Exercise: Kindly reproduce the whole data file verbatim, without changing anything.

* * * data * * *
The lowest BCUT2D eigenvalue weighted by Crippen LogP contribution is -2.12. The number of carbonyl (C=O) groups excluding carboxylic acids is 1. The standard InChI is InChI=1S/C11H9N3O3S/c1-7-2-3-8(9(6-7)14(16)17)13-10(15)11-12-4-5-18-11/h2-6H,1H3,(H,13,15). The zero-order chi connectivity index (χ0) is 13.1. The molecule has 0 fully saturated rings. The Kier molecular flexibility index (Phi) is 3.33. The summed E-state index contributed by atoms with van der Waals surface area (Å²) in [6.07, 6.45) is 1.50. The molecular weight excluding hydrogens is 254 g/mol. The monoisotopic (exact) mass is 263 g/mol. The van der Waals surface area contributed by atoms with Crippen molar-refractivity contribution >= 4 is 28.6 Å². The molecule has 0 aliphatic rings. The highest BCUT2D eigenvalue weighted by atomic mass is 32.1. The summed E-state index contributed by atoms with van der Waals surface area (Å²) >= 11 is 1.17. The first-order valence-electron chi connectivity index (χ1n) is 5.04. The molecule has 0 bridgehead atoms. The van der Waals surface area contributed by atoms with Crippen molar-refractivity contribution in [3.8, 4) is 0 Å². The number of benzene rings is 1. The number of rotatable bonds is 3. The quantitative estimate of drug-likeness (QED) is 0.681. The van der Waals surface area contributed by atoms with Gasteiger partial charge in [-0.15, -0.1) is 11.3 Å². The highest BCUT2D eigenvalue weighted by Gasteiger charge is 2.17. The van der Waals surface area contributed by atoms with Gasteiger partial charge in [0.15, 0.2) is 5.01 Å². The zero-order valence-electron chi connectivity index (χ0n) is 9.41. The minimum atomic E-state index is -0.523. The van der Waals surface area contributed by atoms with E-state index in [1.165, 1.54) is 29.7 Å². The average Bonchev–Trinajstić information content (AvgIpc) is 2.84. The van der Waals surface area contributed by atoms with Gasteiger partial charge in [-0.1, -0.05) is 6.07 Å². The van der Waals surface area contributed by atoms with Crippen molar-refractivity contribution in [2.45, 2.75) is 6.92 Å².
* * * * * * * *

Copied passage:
The lowest BCUT2D eigenvalue weighted by Crippen LogP contribution is -2.12. The number of carbonyl (C=O) groups excluding carboxylic acids is 1. The standard InChI is InChI=1S/C11H9N3O3S/c1-7-2-3-8(9(6-7)14(16)17)13-10(15)11-12-4-5-18-11/h2-6H,1H3,(H,13,15). The zero-order chi connectivity index (χ0) is 13.1. The molecule has 0 fully saturated rings. The Kier molecular flexibility index (Phi) is 3.33. The summed E-state index contributed by atoms with van der Waals surface area (Å²) in [6.07, 6.45) is 1.50. The molecular weight excluding hydrogens is 254 g/mol. The monoisotopic (exact) mass is 263 g/mol. The van der Waals surface area contributed by atoms with Crippen molar-refractivity contribution >= 4 is 28.6 Å². The molecule has 0 aliphatic rings. The highest BCUT2D eigenvalue weighted by atomic mass is 32.1. The summed E-state index contributed by atoms with van der Waals surface area (Å²) >= 11 is 1.17. The first-order valence-electron chi connectivity index (χ1n) is 5.04. The molecule has 0 bridgehead atoms. The van der Waals surface area contributed by atoms with Crippen molar-refractivity contribution in [3.8, 4) is 0 Å². The number of benzene rings is 1. The number of rotatable bonds is 3. The quantitative estimate of drug-likeness (QED) is 0.681. The van der Waals surface area contributed by atoms with Gasteiger partial charge in [-0.15, -0.1) is 11.3 Å². The highest BCUT2D eigenvalue weighted by Gasteiger charge is 2.17. The van der Waals surface area contributed by atoms with Gasteiger partial charge in [0.15, 0.2) is 5.01 Å². The zero-order valence-electron chi connectivity index (χ0n) is 9.41. The minimum atomic E-state index is -0.523. The van der Waals surface area contributed by atoms with E-state index in [1.165, 1.54) is 29.7 Å². The average Bonchev–Trinajstić information content (AvgIpc) is 2.84. The van der Waals surface area contributed by atoms with Gasteiger partial charge in [-0.1, -0.05) is 6.07 Å². The van der Waals surface area contributed by atoms with Crippen molar-refractivity contribution in [2.45, 2.75) is 6.92 Å².